Monday, April 9, 2018

Native Americans and the Church: Past, present, future

Sunday, April 15, is “Native American Ministry Sunday” in the United Methodist Church. I hope that every church will take a special offering to aid Native American seminary students and the many wonderful ministries that are happening in our Committees on Native American Ministries (CONAMs). More importantly, I hope on that Sunday people will learn something about this vitally important part of our church’s witness to its past, present and future.

At our 2016 Annual Conference session we engaged in an “Act of Repentance” for the sins committed against many indigenous peoples of the world by invaders who conquered, colonized and oppressed them, often decimating their populations and societies. In our country indigenous people were treated shamefully for the most part and the church was too often complicit in that mistreatment.

To this day the wounds of discrimination and genocide live on as a part of their historical trauma. The good news is that as we repent and partner with our Native American brothers and sisters, much healing and good can come. We need each other to survive. We as a church are not whole unless all are included and empowered for ministry and mission. Healing comes as we repent and then do the works of repentance. Let’s keep this before us!

Two key events focusing on Native American struggles and losses, as well as culture and contributions, will occur in our conference this weekend. Our CONAM will celebrate Native American Ministries Sunday, April 15, from 4 to 6 PM, at Camp Innabah (712 Pughtown Road, Spring City), with a festive and informative gathering for worship, a fellowship meal and first-person accounts of UM persons and churches serving God in mission among Native peoples. All local church CONAM representatives are urged to attend for information and networking. Please learn more and try to attend.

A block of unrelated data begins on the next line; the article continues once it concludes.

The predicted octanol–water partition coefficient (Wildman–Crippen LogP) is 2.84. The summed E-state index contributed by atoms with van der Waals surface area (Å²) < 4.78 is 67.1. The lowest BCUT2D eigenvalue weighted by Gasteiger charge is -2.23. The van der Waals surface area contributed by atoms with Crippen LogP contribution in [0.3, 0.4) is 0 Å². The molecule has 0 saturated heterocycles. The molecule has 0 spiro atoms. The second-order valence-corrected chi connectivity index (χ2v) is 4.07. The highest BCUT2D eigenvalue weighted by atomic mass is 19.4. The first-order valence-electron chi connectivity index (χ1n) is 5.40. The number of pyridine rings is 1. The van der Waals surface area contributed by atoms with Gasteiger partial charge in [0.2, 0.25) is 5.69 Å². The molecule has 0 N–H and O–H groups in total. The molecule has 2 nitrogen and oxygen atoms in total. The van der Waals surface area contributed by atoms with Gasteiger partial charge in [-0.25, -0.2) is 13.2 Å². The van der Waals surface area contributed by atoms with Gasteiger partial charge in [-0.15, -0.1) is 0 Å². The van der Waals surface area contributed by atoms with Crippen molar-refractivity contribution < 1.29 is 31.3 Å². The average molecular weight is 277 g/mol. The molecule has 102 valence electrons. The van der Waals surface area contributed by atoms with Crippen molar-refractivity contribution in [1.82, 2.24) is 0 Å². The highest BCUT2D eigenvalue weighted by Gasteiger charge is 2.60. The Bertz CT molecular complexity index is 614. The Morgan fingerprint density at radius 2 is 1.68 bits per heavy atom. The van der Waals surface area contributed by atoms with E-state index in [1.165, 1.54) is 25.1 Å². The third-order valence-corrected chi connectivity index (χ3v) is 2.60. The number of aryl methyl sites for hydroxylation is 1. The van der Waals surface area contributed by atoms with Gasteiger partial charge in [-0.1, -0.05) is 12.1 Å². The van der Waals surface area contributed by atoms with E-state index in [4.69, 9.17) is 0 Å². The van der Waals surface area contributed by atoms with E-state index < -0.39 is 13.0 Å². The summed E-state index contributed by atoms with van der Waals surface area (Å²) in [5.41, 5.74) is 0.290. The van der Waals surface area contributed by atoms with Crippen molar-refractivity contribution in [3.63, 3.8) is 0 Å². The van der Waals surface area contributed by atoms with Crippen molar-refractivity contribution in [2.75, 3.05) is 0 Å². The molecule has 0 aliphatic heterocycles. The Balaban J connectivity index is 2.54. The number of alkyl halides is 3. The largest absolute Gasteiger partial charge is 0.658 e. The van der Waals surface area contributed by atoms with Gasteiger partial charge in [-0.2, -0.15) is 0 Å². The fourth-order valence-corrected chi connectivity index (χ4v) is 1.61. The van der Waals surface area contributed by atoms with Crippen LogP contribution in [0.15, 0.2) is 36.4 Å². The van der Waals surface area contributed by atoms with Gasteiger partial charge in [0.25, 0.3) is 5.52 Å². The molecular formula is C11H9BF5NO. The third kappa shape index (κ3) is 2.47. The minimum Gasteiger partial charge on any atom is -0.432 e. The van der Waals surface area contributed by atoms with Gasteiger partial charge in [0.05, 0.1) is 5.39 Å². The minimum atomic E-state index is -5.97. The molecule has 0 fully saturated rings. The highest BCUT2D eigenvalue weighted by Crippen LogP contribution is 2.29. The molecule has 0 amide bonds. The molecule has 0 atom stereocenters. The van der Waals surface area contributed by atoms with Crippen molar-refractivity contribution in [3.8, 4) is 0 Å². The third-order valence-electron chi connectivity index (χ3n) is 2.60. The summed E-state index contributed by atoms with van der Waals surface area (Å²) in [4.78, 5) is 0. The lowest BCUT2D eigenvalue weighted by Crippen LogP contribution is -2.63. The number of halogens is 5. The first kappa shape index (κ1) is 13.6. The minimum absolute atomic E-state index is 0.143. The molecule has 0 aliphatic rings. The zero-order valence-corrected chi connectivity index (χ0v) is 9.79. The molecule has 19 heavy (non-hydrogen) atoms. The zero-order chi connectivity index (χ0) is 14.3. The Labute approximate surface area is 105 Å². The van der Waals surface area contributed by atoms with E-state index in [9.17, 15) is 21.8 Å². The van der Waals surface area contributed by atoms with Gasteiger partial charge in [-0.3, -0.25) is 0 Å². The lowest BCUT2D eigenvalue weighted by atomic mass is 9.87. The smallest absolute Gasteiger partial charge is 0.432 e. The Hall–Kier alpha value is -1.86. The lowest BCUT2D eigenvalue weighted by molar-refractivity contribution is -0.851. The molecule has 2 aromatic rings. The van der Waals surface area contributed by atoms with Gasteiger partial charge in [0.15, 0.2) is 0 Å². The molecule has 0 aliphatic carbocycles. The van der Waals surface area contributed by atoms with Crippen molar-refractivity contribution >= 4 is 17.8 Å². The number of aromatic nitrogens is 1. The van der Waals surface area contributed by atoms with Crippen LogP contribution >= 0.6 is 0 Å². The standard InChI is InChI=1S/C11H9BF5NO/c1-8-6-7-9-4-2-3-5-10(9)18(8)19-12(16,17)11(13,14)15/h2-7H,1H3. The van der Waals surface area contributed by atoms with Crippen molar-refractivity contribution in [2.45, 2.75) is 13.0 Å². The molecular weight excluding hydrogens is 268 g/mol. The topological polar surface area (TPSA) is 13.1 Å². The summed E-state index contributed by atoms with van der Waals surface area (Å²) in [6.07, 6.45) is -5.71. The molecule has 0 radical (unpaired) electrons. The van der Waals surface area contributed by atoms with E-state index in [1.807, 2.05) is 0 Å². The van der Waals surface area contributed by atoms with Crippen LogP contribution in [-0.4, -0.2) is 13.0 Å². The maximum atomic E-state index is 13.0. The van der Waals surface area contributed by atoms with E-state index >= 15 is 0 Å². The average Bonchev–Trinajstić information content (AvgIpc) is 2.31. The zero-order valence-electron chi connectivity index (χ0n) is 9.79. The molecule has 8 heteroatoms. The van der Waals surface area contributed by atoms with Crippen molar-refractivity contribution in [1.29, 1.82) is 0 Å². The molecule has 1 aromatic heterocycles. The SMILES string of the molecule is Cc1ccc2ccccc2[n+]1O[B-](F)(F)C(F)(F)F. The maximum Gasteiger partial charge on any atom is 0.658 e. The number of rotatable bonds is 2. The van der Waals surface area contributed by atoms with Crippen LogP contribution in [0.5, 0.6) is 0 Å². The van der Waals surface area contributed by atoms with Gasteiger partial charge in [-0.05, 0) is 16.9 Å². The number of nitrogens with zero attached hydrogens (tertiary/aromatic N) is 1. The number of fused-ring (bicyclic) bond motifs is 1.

On Saturday, April 14, Lititz UMC (201 Market St., Lititz) will host CONAM’s presentation of the Loss of Turtle Island exercise (from 9:30 to 11:00 AM). It is a dramatic, interactive, multimedia demonstration that teaches the history and impact of Europeans' conquest and colonization of Native peoples in the Americas and the Church's complicity in that history. I participated in this same activity last fall, when CONAM presented it at Camp Innabah. It is powerful. Learn more and share the event flyer.

Young people from Oneida United Methodist Church, who attended the Peg-Leg Flamingos youth leadership conference in September, present a tribal flag to water protectors at Standing Rock. Photo courtesy of the Rev. Carol Lakota Eastin

And during the first weekend of May the “Peg Leg” empowerment youth camp will welcome a gathering of young people who have Native American heritage. They will be at the West River Camping and Retreat Center in the Baltimore Washington Conference. Many leaders of our conference and others around the country will participate in this movement to strengthen young people for leadership.

I will participate in the closing worship there. In preparation for the event, I spoke to the Rev. Carol Lakota Eastin, a Native American District Superintendent in the Illinois Great Rivers Annual Conference. She and Ragghi Rain Calentine from the Peninsula-Delaware Conference are working together to make this a deeply spiritual experience for the participants.

Dr. Lakota Eastin said to me that they are emphasizing two things: prayer and activism. As we pray, we are called to go out and “do” the work of God. That is a good word for all of us. Pray and do!

I look forward to the world that our young Native American people will bring to us as they engage in this work of God. May we find ways to partner and open doors for their giftedness to shine.

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